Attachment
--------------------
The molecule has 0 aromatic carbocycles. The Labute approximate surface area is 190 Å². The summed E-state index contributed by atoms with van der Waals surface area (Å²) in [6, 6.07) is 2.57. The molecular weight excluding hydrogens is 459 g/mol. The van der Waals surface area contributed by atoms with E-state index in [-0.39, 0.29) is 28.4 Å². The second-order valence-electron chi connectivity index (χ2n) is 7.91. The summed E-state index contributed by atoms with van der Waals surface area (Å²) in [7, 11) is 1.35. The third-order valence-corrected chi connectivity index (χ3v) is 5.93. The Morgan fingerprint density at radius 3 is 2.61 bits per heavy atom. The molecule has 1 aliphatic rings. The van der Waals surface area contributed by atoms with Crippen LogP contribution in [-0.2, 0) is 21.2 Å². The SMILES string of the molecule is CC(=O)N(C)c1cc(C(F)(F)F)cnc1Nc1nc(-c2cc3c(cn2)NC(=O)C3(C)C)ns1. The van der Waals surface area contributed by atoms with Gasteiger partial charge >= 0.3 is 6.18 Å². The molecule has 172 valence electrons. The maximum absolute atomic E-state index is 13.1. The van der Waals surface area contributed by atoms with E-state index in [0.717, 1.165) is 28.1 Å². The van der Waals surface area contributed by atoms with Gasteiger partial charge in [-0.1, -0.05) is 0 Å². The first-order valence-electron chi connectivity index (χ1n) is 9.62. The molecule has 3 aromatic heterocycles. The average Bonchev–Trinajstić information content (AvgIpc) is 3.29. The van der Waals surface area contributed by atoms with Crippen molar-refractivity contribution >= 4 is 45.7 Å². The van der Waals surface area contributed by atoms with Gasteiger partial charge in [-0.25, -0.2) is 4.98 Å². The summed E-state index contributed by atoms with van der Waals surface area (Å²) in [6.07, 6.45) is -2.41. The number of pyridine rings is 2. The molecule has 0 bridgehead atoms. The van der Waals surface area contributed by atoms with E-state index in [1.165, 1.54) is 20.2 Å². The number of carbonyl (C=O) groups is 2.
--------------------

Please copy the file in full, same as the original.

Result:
The molecule has 0 aromatic carbocycles. The Labute approximate surface area is 190 Å². The summed E-state index contributed by atoms with van der Waals surface area (Å²) in [6, 6.07) is 2.57. The molecular weight excluding hydrogens is 459 g/mol. The van der Waals surface area contributed by atoms with E-state index in [-0.39, 0.29) is 28.4 Å². The second-order valence-electron chi connectivity index (χ2n) is 7.91. The summed E-state index contributed by atoms with van der Waals surface area (Å²) in [7, 11) is 1.35. The third-order valence-corrected chi connectivity index (χ3v) is 5.93. The Morgan fingerprint density at radius 3 is 2.61 bits per heavy atom. The molecule has 1 aliphatic rings. The van der Waals surface area contributed by atoms with Crippen LogP contribution in [-0.2, 0) is 21.2 Å². The SMILES string of the molecule is CC(=O)N(C)c1cc(C(F)(F)F)cnc1Nc1nc(-c2cc3c(cn2)NC(=O)C3(C)C)ns1. The van der Waals surface area contributed by atoms with Gasteiger partial charge >= 0.3 is 6.18 Å². The molecule has 172 valence electrons. The maximum absolute atomic E-state index is 13.1. The van der Waals surface area contributed by atoms with E-state index in [0.717, 1.165) is 28.1 Å². The van der Waals surface area contributed by atoms with Gasteiger partial charge in [-0.1, -0.05) is 0 Å². The first-order valence-electron chi connectivity index (χ1n) is 9.62. The molecule has 3 aromatic heterocycles. The average Bonchev–Trinajstić information content (AvgIpc) is 3.29. The van der Waals surface area contributed by atoms with Crippen molar-refractivity contribution >= 4 is 45.7 Å². The van der Waals surface area contributed by atoms with Gasteiger partial charge in [-0.25, -0.2) is 4.98 Å². The summed E-state index contributed by atoms with van der Waals surface area (Å²) in [6.07, 6.45) is -2.41. The number of pyridine rings is 2. The molecule has 0 bridgehead atoms. The van der Waals surface area contributed by atoms with E-state index in [1.165, 1.54) is 20.2 Å². The number of carbonyl (C=O) groups is 2.